Annual Nevada Tribal Food Summit teaches food sovereignty
Event takes place at University of Nevada, Reno at Lake Tahoe for the first time
RENO, Nev. – Advice and resources to help American Indian tribes grow and consume their own food is the focus of the 11th annual Nevada Tribal Food Summit, May 31 to June 2. The summit will be taking place for the first time at the University of Nevada, Reno at Lake Tahoe.
The food summit is sponsored by Extension, a unit of the College of Agriculture, Biotechnology & Natural Resources, and its American Indian Programs.
“Helping our tribal partners, especially in remote places, to have more access to healthy food and food security continues to be a priority for Extension and our College,” said Jacob DeDecker, Extension director and associate dean for engagement. “This annual summit supplements the programming that we do for those purposes year-round.”
Speakers at the summit all have a tie to growing local food and working within local food systems and food sovereignty projects. Staci Emm, professor and Extension educator in Mineral County, said that food sovereignty, creating a community system to grow and distribute food through sustainable methods, is the running thread that binds the entire event.
“Another important facet is the use of whole or traditional foods, such as medicinal plants, and how their use can impact the entire world,” Emm said. “We emphasize the health of tribal members first and foremost.”
Among the subjects that are being covered during the food summit are:
- How to develop food sovereignty policies
- Ways to involve young people in food sovereignty programs
- An overview of food science
- Nevada tribal traditional and medicinal plant growing
- Starting a tribal-centered farmers market
- Grants and contracting for federal food programs
- The National Tribal Food Center Hub
Along with Emm, some other speakers at the event will include:
- Serrel Smokey, chairperson, Washoe Tribe of Nevada and California
- Amber Torres, former Walker River Paiute Tribal chairperson
- Keir Johnson, technical assistance director, Intertribal Agriculture Council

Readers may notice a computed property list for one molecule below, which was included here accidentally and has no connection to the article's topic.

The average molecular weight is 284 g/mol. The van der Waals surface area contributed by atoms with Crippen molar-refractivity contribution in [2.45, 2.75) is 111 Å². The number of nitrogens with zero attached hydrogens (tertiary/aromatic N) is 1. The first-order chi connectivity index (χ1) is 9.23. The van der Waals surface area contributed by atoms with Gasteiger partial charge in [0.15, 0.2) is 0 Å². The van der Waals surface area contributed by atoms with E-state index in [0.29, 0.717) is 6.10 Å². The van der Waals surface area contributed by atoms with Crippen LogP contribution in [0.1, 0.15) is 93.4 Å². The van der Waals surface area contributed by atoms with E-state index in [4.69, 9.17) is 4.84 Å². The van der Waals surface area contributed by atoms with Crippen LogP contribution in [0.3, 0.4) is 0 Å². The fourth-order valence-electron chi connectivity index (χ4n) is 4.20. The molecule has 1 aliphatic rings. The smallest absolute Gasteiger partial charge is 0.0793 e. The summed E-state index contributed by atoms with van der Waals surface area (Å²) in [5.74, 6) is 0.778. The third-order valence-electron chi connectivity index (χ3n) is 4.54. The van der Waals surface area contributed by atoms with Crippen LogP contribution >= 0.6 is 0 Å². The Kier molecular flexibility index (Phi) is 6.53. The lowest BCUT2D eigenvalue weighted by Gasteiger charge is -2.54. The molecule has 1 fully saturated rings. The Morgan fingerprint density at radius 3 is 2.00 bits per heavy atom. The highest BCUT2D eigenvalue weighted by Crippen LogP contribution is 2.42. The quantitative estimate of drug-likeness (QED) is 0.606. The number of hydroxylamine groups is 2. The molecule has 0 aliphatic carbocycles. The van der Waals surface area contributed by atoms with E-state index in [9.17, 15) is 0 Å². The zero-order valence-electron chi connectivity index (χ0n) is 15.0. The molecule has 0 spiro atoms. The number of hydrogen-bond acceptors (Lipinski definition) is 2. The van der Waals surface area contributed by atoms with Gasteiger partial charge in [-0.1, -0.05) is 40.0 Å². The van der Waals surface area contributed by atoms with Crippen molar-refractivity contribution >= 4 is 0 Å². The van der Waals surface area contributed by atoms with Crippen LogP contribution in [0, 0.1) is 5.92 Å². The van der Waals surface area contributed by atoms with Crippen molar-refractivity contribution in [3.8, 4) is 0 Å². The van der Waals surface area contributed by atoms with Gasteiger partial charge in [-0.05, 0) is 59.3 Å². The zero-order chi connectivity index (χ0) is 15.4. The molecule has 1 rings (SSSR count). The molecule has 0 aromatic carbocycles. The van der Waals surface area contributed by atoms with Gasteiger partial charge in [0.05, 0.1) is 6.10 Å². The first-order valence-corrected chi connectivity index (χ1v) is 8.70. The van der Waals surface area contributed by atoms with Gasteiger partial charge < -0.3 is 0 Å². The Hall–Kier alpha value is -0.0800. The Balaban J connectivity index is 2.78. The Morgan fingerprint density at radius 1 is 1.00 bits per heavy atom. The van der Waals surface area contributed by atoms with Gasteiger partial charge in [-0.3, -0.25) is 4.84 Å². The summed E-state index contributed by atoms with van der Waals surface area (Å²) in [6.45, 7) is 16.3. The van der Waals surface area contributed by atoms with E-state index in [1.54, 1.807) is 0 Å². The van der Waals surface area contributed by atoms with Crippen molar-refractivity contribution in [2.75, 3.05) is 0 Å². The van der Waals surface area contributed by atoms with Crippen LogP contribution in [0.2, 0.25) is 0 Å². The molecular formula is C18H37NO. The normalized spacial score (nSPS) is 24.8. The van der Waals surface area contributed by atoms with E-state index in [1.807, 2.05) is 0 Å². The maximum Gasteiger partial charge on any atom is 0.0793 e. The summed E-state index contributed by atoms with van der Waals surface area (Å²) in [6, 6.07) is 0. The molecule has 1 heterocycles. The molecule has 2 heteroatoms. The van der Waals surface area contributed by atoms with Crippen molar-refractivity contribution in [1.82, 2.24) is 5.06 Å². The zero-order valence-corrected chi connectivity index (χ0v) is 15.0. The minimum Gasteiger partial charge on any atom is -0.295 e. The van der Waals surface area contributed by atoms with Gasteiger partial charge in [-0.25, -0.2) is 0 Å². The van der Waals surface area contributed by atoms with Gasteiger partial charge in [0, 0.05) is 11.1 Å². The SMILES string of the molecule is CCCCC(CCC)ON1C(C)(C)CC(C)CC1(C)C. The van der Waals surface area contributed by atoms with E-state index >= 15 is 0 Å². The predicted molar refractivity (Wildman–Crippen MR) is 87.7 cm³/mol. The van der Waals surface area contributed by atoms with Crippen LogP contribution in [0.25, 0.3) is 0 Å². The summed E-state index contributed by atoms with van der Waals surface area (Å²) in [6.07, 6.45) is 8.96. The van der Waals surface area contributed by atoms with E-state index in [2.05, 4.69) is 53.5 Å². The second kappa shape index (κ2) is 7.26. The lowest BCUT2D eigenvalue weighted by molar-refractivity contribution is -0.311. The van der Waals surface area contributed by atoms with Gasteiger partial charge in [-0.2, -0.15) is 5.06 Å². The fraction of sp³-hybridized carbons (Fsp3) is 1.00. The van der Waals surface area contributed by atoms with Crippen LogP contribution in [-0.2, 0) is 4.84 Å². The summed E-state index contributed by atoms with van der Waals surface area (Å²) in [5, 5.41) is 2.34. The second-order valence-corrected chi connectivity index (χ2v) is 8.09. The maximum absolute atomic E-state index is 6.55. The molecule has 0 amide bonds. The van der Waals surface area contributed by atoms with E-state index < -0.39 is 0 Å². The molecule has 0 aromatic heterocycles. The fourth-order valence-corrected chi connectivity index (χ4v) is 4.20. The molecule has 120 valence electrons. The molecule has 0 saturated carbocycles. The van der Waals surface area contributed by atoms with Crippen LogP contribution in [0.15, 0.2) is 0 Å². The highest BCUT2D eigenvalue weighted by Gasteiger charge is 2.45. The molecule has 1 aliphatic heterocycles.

- Josiah Griffin, policy advisor, U.S. Department of Agriculture, Office of Tribal Relations
- Michelle Fox, attorney and Fort Belknap tribal member, Big Fire Law and Policy Group of Omaha
There will also be a presentation on the University’s Desert Farming Initiative food sovereignty project from the University’s Tribal Students Program. In addition, there will be a trio of Federally Recognized Tribes Extension Program reservation agents: Reggie Premo, Nikwich Wright and Mandy Glazier.
Lunch is provided all three days, while breakfast is provided on June 1 and 2. There will be a dinner on May 31, and June 1 features the event’s annual potluck and cook-off at day’s end.
One important aspect of the summit is that the University’s Lake Tahoe site is on traditional land.
“We are honored to play host to this meaningful program,” said Jill S. Heaton, senior vice provost of the University of Nevada, Reno at Lake Tahoe. “The summit will advance tribal food sovereignty priorities that will impact generations to come.”
Paid for in part from U.S. Department of Agriculture grants, there are a limited number of USDA scholarships, with dorm room accommodations, that are available for tribal members who want to attend the food summit.
For more details on the event, register online or contact Vicki Hebb, business operations director for Extension in Mineral County, at 605-222-2062 or email@example.com. Persons in need of special accommodations or assistance should contact Paul Lessick, civil rights and compliance coordinator, at firstname.lastname@example.org or 702-257-5577 at least five days prior to the scheduled event with their needs or for more information.